USSR have willfully violated
and are presently still violating
the Sea-Beds Arms Co nt ro l
Treaty and SALT" as a conse-
quence of the supposed missile
installations.
The full text of the Navy de-
nial is as follows: "With the
exception of mines, the U.S.
Navy unequivocally denies that
it is conducting any program to
develop, test, procure, emplant,
emplace, operate or otherwise
employ any weapon or weapon
system for use in the seabed.
"Further, the Navy is not in-
volved in any activity in viola-
tion of the Treaty on the Prohi-
bition of the Emplacement of
See NAVY, Page 8

Hearst case to cIose

Monday

By Al' and UPI
SAN FRANCISCO - Defense
attorney F. Lee Bailey, in a sur-
prise move, yesterday withdrew
his attempt to put before the
jury a lie detector test Patricia
Hearst took shortly before her
bank robbery trial.
The lawyer told the court
cryptically that he was doing so
"reluctantly" because introduc-
tion of the polygraph test could
be construed as a waiver of
Hearst's 5th amendment right
against self incrimination.
BAILEY previously pressed
for admission of the results of
the test, conducted in January
by experts picked by him, to
show the young woman was tell-
ing the truth about being forced
to join the Hibernia bank rob-
bery.
T h e prosecution indicated
Thursday it was finding severe
flaws in the way the lie detector
examinations w e r e adminis-
tered.
The trial entered its second
month yesterday, and Bailey
said he hoped to rest his case
on Monday. It was expected to
go to the jury at the end of next
week, although the trial could

be prolonged by lengthy final
arguments and the judge's in-
structions to the jury.
THE THIRD defense - called
psychiatrist, Dr. Robert Jay
Lifton of Yale University, was
on the witness stand throughout
the day to back up the conten-
tion that Hearst through "coer-
cive persuasion" was forced to
act as she did.
Lifton said he would stake his
23 years experience that she
could not have put on a per-
formance for him and faked a
"traumatic neurosis" during the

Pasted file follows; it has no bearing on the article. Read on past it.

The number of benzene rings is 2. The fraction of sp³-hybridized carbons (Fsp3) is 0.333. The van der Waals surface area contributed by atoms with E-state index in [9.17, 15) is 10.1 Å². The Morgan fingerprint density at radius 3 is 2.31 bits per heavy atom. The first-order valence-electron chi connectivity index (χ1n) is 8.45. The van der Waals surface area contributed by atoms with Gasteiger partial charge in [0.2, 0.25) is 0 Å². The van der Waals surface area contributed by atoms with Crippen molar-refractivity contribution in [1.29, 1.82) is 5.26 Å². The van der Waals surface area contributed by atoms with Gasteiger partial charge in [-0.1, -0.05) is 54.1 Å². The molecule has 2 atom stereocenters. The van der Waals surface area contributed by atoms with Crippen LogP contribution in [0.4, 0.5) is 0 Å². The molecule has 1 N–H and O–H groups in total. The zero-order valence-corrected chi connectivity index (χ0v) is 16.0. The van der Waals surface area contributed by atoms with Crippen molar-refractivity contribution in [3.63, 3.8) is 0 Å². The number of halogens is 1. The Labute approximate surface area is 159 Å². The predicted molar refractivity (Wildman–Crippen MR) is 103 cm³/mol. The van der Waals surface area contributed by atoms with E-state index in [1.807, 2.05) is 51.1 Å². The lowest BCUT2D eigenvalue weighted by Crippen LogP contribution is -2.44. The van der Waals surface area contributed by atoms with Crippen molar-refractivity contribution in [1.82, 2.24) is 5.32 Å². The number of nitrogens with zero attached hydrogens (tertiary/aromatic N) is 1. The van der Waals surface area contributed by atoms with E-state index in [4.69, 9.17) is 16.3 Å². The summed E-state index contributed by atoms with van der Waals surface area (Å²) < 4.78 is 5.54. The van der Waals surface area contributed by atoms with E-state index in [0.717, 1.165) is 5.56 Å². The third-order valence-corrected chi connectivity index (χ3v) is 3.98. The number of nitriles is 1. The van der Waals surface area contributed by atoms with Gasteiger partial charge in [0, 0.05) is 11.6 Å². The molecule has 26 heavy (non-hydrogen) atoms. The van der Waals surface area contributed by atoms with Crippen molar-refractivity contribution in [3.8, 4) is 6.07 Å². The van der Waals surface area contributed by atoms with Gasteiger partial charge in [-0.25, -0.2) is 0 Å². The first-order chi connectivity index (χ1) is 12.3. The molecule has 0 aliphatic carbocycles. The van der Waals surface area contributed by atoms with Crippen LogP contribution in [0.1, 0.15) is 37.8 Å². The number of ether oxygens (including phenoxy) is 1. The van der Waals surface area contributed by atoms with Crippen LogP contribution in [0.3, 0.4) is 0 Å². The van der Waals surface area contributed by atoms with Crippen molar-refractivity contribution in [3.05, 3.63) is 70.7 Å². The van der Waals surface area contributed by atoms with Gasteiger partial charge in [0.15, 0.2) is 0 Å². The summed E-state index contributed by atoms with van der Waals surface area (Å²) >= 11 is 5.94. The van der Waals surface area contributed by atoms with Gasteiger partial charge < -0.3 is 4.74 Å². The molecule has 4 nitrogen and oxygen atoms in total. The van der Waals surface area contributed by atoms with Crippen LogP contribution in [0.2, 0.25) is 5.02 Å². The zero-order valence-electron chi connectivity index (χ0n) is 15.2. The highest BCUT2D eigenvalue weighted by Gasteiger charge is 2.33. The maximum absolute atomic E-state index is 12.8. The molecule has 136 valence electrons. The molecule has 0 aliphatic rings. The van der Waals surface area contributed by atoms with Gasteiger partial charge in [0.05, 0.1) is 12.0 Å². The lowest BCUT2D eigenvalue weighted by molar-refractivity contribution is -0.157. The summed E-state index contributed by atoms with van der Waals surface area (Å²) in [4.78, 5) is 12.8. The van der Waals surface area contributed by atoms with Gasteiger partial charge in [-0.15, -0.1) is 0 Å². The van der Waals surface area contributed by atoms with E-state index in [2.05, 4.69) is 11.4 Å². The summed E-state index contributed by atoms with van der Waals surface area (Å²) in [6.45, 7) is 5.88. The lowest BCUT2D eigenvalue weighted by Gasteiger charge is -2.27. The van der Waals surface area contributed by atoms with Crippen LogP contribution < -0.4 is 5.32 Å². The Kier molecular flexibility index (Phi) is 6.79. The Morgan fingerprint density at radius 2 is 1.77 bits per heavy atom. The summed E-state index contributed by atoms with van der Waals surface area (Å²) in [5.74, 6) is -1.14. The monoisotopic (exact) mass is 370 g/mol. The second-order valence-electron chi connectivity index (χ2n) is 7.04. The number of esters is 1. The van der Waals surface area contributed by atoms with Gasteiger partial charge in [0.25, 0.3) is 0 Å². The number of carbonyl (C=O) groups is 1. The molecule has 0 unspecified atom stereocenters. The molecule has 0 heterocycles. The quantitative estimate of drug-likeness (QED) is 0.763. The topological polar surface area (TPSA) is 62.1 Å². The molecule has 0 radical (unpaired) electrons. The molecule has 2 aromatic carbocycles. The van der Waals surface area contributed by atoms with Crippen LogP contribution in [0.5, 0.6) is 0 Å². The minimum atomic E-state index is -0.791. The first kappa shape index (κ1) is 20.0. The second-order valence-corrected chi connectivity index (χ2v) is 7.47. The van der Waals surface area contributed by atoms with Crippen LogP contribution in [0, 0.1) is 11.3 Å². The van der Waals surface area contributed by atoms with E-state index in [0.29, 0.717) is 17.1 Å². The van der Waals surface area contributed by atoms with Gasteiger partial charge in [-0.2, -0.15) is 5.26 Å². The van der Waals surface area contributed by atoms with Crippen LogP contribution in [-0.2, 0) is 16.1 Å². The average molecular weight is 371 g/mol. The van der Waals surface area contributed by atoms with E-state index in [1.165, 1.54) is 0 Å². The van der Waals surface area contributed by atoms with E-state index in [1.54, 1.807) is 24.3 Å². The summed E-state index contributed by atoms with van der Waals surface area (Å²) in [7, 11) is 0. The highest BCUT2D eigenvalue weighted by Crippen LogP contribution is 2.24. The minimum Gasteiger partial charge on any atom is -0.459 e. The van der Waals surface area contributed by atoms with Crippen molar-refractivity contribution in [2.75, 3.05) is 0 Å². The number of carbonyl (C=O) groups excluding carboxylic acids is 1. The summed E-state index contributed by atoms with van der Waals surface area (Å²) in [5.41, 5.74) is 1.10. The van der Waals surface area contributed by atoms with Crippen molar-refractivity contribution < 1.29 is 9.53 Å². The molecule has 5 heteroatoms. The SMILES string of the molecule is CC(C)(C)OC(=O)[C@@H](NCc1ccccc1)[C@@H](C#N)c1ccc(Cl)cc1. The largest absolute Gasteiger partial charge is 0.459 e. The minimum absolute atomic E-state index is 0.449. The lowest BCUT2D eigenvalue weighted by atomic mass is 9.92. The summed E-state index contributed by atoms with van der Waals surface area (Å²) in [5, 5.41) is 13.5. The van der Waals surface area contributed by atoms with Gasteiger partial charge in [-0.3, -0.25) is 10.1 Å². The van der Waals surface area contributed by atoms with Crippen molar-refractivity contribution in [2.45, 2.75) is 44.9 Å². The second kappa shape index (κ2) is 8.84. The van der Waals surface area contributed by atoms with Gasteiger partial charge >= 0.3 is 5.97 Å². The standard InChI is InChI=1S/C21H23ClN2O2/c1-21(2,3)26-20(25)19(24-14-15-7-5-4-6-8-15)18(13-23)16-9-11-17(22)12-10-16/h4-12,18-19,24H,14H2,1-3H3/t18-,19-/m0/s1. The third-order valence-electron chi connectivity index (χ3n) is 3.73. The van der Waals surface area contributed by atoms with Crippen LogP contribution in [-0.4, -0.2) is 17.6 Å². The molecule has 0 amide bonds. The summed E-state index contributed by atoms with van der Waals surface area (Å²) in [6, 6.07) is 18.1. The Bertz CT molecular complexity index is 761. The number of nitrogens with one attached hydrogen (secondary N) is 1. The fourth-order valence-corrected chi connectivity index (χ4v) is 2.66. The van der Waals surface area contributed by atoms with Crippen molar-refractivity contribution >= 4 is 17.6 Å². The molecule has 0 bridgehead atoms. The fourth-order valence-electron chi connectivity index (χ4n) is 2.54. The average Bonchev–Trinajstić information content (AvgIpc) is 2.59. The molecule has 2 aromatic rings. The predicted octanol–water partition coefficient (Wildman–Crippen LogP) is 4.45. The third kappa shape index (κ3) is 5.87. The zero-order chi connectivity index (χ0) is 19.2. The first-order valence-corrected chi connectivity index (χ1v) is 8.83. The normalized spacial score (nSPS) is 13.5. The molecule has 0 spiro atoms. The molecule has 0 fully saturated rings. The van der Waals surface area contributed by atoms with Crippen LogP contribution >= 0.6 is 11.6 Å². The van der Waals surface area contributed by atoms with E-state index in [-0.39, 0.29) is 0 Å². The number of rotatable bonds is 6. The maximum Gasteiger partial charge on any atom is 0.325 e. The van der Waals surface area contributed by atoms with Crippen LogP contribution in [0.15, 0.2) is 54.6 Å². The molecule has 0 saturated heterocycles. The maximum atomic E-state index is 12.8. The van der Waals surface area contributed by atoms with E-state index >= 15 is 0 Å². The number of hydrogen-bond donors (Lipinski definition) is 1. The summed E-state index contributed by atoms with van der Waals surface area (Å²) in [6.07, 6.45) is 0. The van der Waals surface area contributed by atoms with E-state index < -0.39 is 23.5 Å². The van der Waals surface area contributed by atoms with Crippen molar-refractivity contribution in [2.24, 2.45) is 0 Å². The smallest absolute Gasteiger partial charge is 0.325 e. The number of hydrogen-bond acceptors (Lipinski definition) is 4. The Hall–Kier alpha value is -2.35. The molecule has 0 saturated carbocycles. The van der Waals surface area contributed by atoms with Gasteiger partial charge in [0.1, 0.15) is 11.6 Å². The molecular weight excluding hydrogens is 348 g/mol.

15 hours he interviewed her in
jail.
Like other defense witnesses,
Lifton told jurors that the 22-
year-old heiress never adopted
the party line of her captors.
"What she underwent was a
process of absolute compli-
ance," Lifton said, "but virtual-
ly no ideological conversion and
virtually no ideological influ-
ence."
She was never a con-
vert."
BAILEY CITED to Lifton
Hearst's testimony that SLA
See BAILEY, Page 8

Plus and minus has
little effect on GPA

By LANI JORDAN
Last term's grade report, re-
cently released by University
Statistical Services, showed no
significant changes in overall
student academic performance.
Despite the new plus and minus
grading instituted last term by
the Literary College (LSA) and
the School of Engineering, grade
averages have only fluctuated a
few hundreths of a point in most
schools and colleges of the Uni-
versity.
The new grading system, al-
ready used by the Business and
Dental Hygiene schools, in-
cludes pluses and minuses along
with conventional straight A,
B, and C scale when computing
student grade point averages
(GPA).

UNDER THE old system a
grade of 'B' counted three Michi-
gan Honor Points (MHP) per
credit hour. The new system
still awards three MHP for a
'B', but also gives 3.3 MHP for
a B+ and 2.7 MHP for a 'B-'.
The new plus and minus sys-
tem has had little effect on the
overall LSA average GPA, which
dropped only slightly from 3.107
for fall term 1974 to 3.069 for
fall 1975. This decrease, coupled
with a small increase in the
average GPA of the School of
Engineering, had only a minor
bearing on the average GPA
for all undergraduates which fell
from 3.022 in 1974 to 3.007 in
1975.
The schools and colleges that
didn't use the plus and minus
See CHANGES, Page a

AP Photo

learst

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Sickle cell treatment studied at U'

By MICHAEL BLUMFIELD
Ray Gomillion has sickle cell anemia. He lies weakly in his
bed in the clinical research unit of University Hospital waiting
for the next dose of medication that he hopes will relieve the pain.
Every six months Gomillion experiences a sickle cell crisis,'
with sharp pains starting in his back and spreading throughout
his thin-framed body. An attack usually puts him in the hospital

TWO YEARS ago, University professor of human genetics Dr.
George Brewer was ready to begin patient trials with a new anti-
sickling medicine, and Gomillion was the first patient to volunteer
for these studies.
Sickle cell anemia is a hereditary disease found mainly in
the U.S. black population, eight per cent of whom are carriers.
Carriers, Brewer explains, "get only one dose of the gene and
are perfer.tly normal. It's the one in 400 who. like Rnv get the

the least significant, since most people can tolerate a reduction
to half their normal blood cell count," he noted.
In 1971, Brewer's co-researcher, Dr. Ananda Prasad of Wayne
State University, speculated that sickle cell patients might be
suffering a zinc deficiency since they tended to exhibit growth
problems associated with such a deprivation-dwarfism and re-
tarded sexual development in extreme cases.
After finrjina a 17 vanr nlri male eio-la r*all nntiantt ixrhn Am-